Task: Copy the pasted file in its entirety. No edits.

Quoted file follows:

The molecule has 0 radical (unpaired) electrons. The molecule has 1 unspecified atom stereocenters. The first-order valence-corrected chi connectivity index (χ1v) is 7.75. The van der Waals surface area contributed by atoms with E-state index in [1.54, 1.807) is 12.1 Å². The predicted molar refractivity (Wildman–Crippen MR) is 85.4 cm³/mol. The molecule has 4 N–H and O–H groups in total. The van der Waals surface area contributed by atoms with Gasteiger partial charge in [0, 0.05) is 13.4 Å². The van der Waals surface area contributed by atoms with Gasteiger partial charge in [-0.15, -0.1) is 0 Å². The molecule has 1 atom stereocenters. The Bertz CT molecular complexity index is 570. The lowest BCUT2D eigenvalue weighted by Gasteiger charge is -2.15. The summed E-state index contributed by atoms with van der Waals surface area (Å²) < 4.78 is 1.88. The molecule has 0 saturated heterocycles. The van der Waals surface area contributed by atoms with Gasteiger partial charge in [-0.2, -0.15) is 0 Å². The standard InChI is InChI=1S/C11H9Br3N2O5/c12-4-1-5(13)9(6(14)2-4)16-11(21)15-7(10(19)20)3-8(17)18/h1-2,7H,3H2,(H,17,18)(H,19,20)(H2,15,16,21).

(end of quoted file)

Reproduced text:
The molecule has 0 radical (unpaired) electrons. The molecule has 1 unspecified atom stereocenters. The first-order valence-corrected chi connectivity index (χ1v) is 7.75. The van der Waals surface area contributed by atoms with E-state index in [1.54, 1.807) is 12.1 Å². The predicted molar refractivity (Wildman–Crippen MR) is 85.4 cm³/mol. The molecule has 4 N–H and O–H groups in total. The van der Waals surface area contributed by atoms with Gasteiger partial charge in [0, 0.05) is 13.4 Å². The van der Waals surface area contributed by atoms with Gasteiger partial charge in [-0.15, -0.1) is 0 Å². The molecule has 1 atom stereocenters. The Bertz CT molecular complexity index is 570. The lowest BCUT2D eigenvalue weighted by Gasteiger charge is -2.15. The summed E-state index contributed by atoms with van der Waals surface area (Å²) < 4.78 is 1.88. The molecule has 0 saturated heterocycles. The van der Waals surface area contributed by atoms with Gasteiger partial charge in [-0.2, -0.15) is 0 Å². The standard InChI is InChI=1S/C11H9Br3N2O5/c12-4-1-5(13)9(6(14)2-4)16-11(21)15-7(10(19)20)3-8(17)18/h1-2,7H,3H2,(H,17,18)(H,19,20)(H2,15,16,21).